To minimise the probability that food and beverage manufacturers have to recall their products from the market and to guarantee, as far as is possible, consumer safety, the European Commission has developed a set of guidelines, protocols and rules for hygiene for the F&B industry. One general condition of these guidelines is that all components of a production line need to be accessible for cleaning. In the United States, similar guidelines are in place there. Minimising the number of loose cables (minimising cable trajectories) can play an important part in improving hygiene. By using a flexible cable protection system, several loose cables can be bundled together in a so called ‘multi cable conduit’. Over the past few years, flexible, hygienic cable protection systems have been developed which comply in full with the European Hygienic Engineering and Design Group (EHEDG) guidelines for hygienic cabling. These systems  are robust, reliable and sustainable and enable data, fibre optic  cables and non-electrical components like air/liquid hoses to be installed in a hygienically designed cable protection system.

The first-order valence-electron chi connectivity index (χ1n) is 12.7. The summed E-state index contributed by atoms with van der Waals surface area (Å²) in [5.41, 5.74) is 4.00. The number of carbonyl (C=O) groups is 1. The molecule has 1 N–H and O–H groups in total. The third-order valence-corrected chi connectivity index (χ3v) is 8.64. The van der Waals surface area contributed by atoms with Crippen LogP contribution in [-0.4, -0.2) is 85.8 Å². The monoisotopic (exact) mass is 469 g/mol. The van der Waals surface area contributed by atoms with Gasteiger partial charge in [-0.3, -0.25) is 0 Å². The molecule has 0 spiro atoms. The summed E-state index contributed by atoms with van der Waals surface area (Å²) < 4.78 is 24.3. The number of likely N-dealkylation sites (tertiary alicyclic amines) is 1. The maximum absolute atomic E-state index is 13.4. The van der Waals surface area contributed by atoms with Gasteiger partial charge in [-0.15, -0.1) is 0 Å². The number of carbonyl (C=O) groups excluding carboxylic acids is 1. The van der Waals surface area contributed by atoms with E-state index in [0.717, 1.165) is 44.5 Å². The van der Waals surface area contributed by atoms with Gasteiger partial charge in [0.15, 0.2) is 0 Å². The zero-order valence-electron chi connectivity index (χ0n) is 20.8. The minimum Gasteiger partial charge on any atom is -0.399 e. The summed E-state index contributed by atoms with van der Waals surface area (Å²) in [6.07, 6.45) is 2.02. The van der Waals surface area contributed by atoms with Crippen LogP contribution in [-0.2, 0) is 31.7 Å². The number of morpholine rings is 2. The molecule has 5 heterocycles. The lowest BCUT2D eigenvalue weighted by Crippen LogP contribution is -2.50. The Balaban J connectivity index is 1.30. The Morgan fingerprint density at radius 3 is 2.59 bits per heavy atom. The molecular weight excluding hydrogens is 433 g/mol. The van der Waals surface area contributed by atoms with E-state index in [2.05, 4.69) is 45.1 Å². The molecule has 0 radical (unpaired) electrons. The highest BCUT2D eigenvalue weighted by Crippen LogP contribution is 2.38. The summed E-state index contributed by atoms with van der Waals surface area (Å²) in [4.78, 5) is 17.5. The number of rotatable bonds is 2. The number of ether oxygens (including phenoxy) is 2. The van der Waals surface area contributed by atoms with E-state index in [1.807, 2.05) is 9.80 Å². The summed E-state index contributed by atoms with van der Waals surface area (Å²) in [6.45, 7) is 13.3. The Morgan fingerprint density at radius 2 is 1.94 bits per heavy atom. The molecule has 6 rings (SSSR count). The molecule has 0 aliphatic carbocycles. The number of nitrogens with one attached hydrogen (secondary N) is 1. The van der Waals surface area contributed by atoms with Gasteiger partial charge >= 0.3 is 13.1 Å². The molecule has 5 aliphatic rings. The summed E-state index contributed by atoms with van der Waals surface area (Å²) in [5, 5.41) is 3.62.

An added advantage of reducing the number of cable trajectories is that the number of cable ties needed to secure individual cables is reduced. Less cable ties means less pockets of contamination forming where these cable ties would otherwise be installed; when a machine, piece of equipment,  production line and cable trajectory are hygienically designed, the amount of time and money expended on cleaning is significantly reduced as is downtime. The result is more cost efficient and sustainable machines and processes and, most importantly, better hygiene. In essence, by incorporating hygienic principles and recommendations at the in-design phase of a project, the higher the level of hygiene, the lower the risk of contamination within your production process and the fewer recalls from the market.